The most notable addition to the grand sidewalk along Bayshore is the newly opened Tampa Riverwalk, a project originally conceived in 1975. The 2.6 mile walk along the Hillsborough River links numerous city parks and museums all the way to Channelside, near the Florida Aquarium. The walk, which is open to all, is a celebration of the city’s greatest asset: the waterfront. Downtown Tampa has long been all about business and government, becoming a ghost city after hours and and on weekends. That is no longer the case. Along with Riverwalk, restaurants with outdoor seating are bustling with patrons, while families visit museums, pedestrians stroll and bicyclists pedal, particularly in the areas adjacent to Riverwalk.
While the Tampa Riverwalk has received the most attention in the city’s effort to be more walkable, Tampa is also making strides in becoming rideable. In addition to numerous bike lanes through Tampa and Hillsborough County, in downtown an increasing number of bike lanes are separated from vehicle traffic by curbs. In those places, bicycle-friendly stoplights have been added giving those who pedal a safe right-of-way against the perils of turning cars.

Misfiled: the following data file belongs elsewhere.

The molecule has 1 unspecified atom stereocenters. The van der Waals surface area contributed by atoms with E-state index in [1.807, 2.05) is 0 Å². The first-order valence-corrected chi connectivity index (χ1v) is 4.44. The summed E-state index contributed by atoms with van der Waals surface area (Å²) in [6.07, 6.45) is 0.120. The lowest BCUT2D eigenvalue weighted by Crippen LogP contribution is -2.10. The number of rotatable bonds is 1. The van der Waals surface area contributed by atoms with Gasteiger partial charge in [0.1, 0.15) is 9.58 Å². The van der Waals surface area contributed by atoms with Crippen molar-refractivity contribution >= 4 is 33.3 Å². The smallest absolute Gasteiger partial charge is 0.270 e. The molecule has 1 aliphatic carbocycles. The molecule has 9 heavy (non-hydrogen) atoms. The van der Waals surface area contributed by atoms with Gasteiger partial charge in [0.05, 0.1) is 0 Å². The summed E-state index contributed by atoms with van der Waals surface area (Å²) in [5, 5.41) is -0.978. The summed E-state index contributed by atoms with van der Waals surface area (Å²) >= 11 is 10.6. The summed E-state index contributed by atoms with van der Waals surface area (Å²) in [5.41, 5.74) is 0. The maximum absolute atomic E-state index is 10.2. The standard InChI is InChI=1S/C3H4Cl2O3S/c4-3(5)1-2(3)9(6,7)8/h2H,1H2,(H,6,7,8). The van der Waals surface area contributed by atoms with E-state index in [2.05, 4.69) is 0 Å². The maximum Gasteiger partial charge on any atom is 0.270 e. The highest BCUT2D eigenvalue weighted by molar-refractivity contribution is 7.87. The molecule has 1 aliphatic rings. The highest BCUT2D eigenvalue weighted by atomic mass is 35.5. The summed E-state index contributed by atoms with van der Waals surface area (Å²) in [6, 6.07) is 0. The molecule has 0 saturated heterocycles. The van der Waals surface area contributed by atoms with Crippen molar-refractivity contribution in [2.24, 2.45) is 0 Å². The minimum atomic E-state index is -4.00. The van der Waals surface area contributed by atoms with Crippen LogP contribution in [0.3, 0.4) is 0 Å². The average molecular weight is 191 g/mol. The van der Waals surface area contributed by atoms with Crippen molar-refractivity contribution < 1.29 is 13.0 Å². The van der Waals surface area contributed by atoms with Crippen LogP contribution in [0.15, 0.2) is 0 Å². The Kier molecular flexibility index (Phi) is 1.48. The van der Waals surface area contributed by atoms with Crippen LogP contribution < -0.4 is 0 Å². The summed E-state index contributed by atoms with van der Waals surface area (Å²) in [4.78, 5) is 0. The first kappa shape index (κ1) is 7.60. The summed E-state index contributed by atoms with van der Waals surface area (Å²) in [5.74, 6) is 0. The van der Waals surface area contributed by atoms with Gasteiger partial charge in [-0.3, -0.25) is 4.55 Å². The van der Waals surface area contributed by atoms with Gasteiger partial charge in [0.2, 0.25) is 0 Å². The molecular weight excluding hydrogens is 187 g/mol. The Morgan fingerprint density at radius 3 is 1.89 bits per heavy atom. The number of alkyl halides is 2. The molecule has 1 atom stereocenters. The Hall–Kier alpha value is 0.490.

Big cities across America are experiencing a renaissance — and the skyrocketing prices of those cities, New York, San Fransisco, St. Petersburg, Seattle, Portland, among others — reveals the changing dreams and dynamics of America. It is impossible to know if the flight back into the city will last over the decades, but one thing is certain: the nation’s urban centers, with downtown Tampa prominently among them, will be the better for it. Tampa, long considered one of the most dangerous cities in America for pedestrians and bicyclists, is becoming one of the nation’s friendliest for both.
Information about the Tampa Riverwalk is available at www.tampagov.net/riverwalk.
Information about the Homes.com survey, including Florida perceptions, is available at www.homes.com/real-estate/this-just-in/what-brits-think-about-american-homes/ or at tinyurl.com/observer-homesurvey.
The Walk Bike Tampa Facebook page is located at www.facebook.com/Walkbiketampa.